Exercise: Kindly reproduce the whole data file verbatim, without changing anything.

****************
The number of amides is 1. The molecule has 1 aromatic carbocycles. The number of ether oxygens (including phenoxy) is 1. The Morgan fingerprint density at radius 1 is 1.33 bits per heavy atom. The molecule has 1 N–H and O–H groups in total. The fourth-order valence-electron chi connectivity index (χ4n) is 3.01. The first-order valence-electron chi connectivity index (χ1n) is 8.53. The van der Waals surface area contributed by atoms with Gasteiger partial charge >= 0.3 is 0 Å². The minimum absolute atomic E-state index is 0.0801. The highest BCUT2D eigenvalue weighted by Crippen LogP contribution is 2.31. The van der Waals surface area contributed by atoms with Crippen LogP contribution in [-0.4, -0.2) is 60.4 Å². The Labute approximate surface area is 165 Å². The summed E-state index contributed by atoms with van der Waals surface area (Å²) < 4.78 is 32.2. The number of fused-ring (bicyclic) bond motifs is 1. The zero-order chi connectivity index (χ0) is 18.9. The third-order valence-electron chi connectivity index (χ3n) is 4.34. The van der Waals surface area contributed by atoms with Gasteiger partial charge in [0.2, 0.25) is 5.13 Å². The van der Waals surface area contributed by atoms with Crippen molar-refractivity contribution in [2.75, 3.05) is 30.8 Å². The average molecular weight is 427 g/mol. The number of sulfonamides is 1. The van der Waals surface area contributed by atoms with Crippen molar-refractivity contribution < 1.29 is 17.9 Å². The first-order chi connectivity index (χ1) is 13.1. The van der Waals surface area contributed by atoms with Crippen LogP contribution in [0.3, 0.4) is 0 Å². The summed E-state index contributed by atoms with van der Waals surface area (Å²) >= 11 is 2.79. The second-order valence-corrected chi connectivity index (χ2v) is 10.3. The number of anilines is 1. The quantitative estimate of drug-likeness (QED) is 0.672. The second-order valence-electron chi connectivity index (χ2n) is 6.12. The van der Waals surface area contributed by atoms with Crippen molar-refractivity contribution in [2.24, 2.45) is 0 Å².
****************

The number of amides is 1. The molecule has 1 aromatic carbocycles. The number of ether oxygens (including phenoxy) is 1. The Morgan fingerprint density at radius 1 is 1.33 bits per heavy atom. The molecule has 1 N–H and O–H groups in total. The fourth-order valence-electron chi connectivity index (χ4n) is 3.01. The first-order valence-electron chi connectivity index (χ1n) is 8.53. The van der Waals surface area contributed by atoms with Gasteiger partial charge >= 0.3 is 0 Å². The minimum absolute atomic E-state index is 0.0801. The highest BCUT2D eigenvalue weighted by Crippen LogP contribution is 2.31. The van der Waals surface area contributed by atoms with Crippen LogP contribution in [-0.4, -0.2) is 60.4 Å². The Labute approximate surface area is 165 Å². The summed E-state index contributed by atoms with van der Waals surface area (Å²) < 4.78 is 32.2. The number of fused-ring (bicyclic) bond motifs is 1. The zero-order chi connectivity index (χ0) is 18.9. The third-order valence-electron chi connectivity index (χ3n) is 4.34. The van der Waals surface area contributed by atoms with Gasteiger partial charge in [0.2, 0.25) is 5.13 Å². The van der Waals surface area contributed by atoms with Crippen molar-refractivity contribution in [2.75, 3.05) is 30.8 Å². The average molecular weight is 427 g/mol. The number of sulfonamides is 1. The van der Waals surface area contributed by atoms with Crippen molar-refractivity contribution < 1.29 is 17.9 Å². The first-order chi connectivity index (χ1) is 13.1. The van der Waals surface area contributed by atoms with Crippen LogP contribution in [0.3, 0.4) is 0 Å². The summed E-state index contributed by atoms with van der Waals surface area (Å²) >= 11 is 2.79. The second-order valence-corrected chi connectivity index (χ2v) is 10.3. The number of anilines is 1. The quantitative estimate of drug-likeness (QED) is 0.672. The second-order valence-electron chi connectivity index (χ2n) is 6.12. The van der Waals surface area contributed by atoms with Crippen molar-refractivity contribution in [2.24, 2.45) is 0 Å².